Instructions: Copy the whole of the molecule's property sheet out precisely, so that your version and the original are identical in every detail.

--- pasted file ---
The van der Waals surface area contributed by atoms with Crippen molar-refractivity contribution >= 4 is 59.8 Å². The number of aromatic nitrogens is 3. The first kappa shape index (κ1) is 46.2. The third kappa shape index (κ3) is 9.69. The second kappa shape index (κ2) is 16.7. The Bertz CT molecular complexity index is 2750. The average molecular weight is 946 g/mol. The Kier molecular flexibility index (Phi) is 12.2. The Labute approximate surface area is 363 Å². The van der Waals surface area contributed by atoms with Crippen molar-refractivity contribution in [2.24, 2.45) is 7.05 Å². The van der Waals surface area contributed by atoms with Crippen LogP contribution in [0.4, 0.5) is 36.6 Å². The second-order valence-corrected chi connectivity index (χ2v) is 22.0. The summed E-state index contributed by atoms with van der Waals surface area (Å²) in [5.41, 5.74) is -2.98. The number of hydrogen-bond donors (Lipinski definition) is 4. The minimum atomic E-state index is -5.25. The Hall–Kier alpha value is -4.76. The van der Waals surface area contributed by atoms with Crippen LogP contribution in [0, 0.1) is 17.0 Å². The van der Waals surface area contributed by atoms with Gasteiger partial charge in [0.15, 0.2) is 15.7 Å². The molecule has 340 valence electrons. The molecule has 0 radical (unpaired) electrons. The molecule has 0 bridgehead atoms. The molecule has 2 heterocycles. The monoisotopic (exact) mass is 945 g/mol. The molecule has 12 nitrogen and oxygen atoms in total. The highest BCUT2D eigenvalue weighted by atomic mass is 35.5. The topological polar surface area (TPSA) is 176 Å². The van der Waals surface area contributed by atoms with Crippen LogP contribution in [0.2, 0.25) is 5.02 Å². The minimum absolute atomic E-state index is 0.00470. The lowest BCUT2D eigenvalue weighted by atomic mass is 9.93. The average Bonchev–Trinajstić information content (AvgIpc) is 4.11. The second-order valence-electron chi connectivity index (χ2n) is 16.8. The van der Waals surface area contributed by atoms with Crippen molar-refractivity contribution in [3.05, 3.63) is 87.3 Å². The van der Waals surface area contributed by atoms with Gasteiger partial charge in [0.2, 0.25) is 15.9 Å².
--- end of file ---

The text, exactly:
The van der Waals surface area contributed by atoms with Crippen molar-refractivity contribution >= 4 is 59.8 Å². The number of aromatic nitrogens is 3. The first kappa shape index (κ1) is 46.2. The third kappa shape index (κ3) is 9.69. The second kappa shape index (κ2) is 16.7. The Bertz CT molecular complexity index is 2750. The average molecular weight is 946 g/mol. The Kier molecular flexibility index (Phi) is 12.2. The Labute approximate surface area is 363 Å². The van der Waals surface area contributed by atoms with Crippen molar-refractivity contribution in [2.24, 2.45) is 7.05 Å². The van der Waals surface area contributed by atoms with Crippen LogP contribution in [0.4, 0.5) is 36.6 Å². The second-order valence-corrected chi connectivity index (χ2v) is 22.0. The summed E-state index contributed by atoms with van der Waals surface area (Å²) in [5.41, 5.74) is -2.98. The number of hydrogen-bond donors (Lipinski definition) is 4. The minimum atomic E-state index is -5.25. The Hall–Kier alpha value is -4.76. The van der Waals surface area contributed by atoms with Crippen LogP contribution in [0, 0.1) is 17.0 Å². The van der Waals surface area contributed by atoms with Gasteiger partial charge in [0.15, 0.2) is 15.7 Å². The molecule has 340 valence electrons. The molecule has 0 radical (unpaired) electrons. The molecule has 0 bridgehead atoms. The molecule has 2 heterocycles. The monoisotopic (exact) mass is 945 g/mol. The molecule has 12 nitrogen and oxygen atoms in total. The highest BCUT2D eigenvalue weighted by atomic mass is 35.5. The topological polar surface area (TPSA) is 176 Å². The van der Waals surface area contributed by atoms with Crippen LogP contribution in [0.2, 0.25) is 5.02 Å². The minimum absolute atomic E-state index is 0.00470. The lowest BCUT2D eigenvalue weighted by atomic mass is 9.93. The average Bonchev–Trinajstić information content (AvgIpc) is 4.11. The second-order valence-electron chi connectivity index (χ2n) is 16.8. The van der Waals surface area contributed by atoms with Crippen molar-refractivity contribution in [3.05, 3.63) is 87.3 Å². The van der Waals surface area contributed by atoms with Gasteiger partial charge in [0.2, 0.25) is 15.9 Å².